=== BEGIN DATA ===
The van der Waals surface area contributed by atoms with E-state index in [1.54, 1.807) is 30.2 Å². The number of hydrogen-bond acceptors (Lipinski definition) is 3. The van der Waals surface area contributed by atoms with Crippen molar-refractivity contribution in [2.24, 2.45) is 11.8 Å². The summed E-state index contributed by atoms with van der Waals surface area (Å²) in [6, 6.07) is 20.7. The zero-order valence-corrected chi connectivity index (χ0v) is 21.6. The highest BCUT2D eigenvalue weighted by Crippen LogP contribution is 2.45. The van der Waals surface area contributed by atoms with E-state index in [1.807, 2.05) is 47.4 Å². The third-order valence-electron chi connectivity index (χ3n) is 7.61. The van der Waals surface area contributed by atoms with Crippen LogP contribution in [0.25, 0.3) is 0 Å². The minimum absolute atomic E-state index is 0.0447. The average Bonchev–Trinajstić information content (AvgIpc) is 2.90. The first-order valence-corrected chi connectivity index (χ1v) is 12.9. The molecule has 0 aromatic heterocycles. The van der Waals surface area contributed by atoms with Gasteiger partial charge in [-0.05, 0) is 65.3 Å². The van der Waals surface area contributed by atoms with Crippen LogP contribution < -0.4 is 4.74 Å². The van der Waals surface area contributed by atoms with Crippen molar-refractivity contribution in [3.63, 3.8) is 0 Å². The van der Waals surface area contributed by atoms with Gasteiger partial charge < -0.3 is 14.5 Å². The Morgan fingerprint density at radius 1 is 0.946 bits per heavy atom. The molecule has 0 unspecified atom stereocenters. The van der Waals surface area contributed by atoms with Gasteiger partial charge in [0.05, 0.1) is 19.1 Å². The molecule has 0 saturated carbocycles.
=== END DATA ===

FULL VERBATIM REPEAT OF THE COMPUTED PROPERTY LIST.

The van der Waals surface area contributed by atoms with E-state index in [1.54, 1.807) is 30.2 Å². The number of hydrogen-bond acceptors (Lipinski definition) is 3. The van der Waals surface area contributed by atoms with Crippen molar-refractivity contribution in [2.24, 2.45) is 11.8 Å². The summed E-state index contributed by atoms with van der Waals surface area (Å²) in [6, 6.07) is 20.7. The zero-order valence-corrected chi connectivity index (χ0v) is 21.6. The highest BCUT2D eigenvalue weighted by Crippen LogP contribution is 2.45. The van der Waals surface area contributed by atoms with E-state index in [1.807, 2.05) is 47.4 Å². The third-order valence-electron chi connectivity index (χ3n) is 7.61. The van der Waals surface area contributed by atoms with Crippen LogP contribution in [0.25, 0.3) is 0 Å². The minimum absolute atomic E-state index is 0.0447. The average Bonchev–Trinajstić information content (AvgIpc) is 2.90. The first-order valence-corrected chi connectivity index (χ1v) is 12.9. The molecule has 0 aromatic heterocycles. The van der Waals surface area contributed by atoms with Gasteiger partial charge in [-0.05, 0) is 65.3 Å². The van der Waals surface area contributed by atoms with Crippen LogP contribution < -0.4 is 4.74 Å². The van der Waals surface area contributed by atoms with Crippen molar-refractivity contribution in [3.63, 3.8) is 0 Å². The van der Waals surface area contributed by atoms with Gasteiger partial charge < -0.3 is 14.5 Å². The Morgan fingerprint density at radius 1 is 0.946 bits per heavy atom. The molecule has 0 unspecified atom stereocenters. The van der Waals surface area contributed by atoms with Gasteiger partial charge in [0.05, 0.1) is 19.1 Å². The molecule has 0 saturated carbocycles.